The New Yorker Festival 2017 Spotlight: Tracee Ellis Ross. The “Black-ish” actress speaks with Doreen St. Felix about her artful elevation of the situational comedy. By Doreen St. Félix. September 21, 2017. Photograph by Terry Tsiolis. Tracee Ellis ...and more »
Tracee Ellis Ross is one of television’s most dedicated, and most enthralling, comedians. For nearly two decades, she has played an array of thoroughly modern women with side-splitting specificity. We met Joan Clayton in 2000, and watched, for eight years of “Girlfriends,” as the neurotic California lawyer found herself alternately supported and frustrated by female friendship. In 2014, in “Black-ish,” Ross introduced us to Dr. Rainbow Johnson, a harried, professional mother shepherding her children through an America increasingly polarized by class. In her own way, Ross has elevated the sitcom, and its mandate to make art out of relatable characters.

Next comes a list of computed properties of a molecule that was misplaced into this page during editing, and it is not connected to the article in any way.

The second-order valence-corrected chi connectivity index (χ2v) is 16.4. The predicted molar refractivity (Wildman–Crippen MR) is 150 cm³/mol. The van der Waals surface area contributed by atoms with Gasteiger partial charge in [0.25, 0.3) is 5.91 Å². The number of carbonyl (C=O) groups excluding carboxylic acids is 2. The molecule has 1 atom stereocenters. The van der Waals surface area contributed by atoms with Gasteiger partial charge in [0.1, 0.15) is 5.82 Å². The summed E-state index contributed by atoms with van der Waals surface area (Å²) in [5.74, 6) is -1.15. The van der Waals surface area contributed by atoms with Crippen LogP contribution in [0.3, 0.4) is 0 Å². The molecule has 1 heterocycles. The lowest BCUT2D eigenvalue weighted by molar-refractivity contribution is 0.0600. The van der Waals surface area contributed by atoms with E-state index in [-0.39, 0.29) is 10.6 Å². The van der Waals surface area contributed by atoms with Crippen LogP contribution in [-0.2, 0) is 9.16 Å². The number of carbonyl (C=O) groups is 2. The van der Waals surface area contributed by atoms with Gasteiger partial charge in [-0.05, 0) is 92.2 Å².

And, in doing so, Ross has made history. Last year, she accepted the Golden Globe for Best Actress in a TV Comedy, becoming the first black woman to win the award in thirty-five years. She dedicated it to “women of color and colorful people.” Ross has an instinct for glamour and for politics, her maternal inheritance. At eleven, along with her mother, Diana Ross, and her sister, she posed for Andy Warhol. At eighteen, she walked in Thierry Mugler’s major “Butterfly” show, in Paris, alongside the iconic supermodels of the day. Ross brings fashion’s aplomb and an empathetic sense of style to her characters: aspirational black women in comedic worlds that are similar to, but blessedly funnier than, our own.
How does Ross, who has continued the legacy of TV sitcoms’ greatest stars—Phylicia Rashad, Carol Burnett—deliver such weightless performances week after week? We’ll find out at The New Yorker Festival on October 8.
television,sitcoms,tracee ellis ross,black ish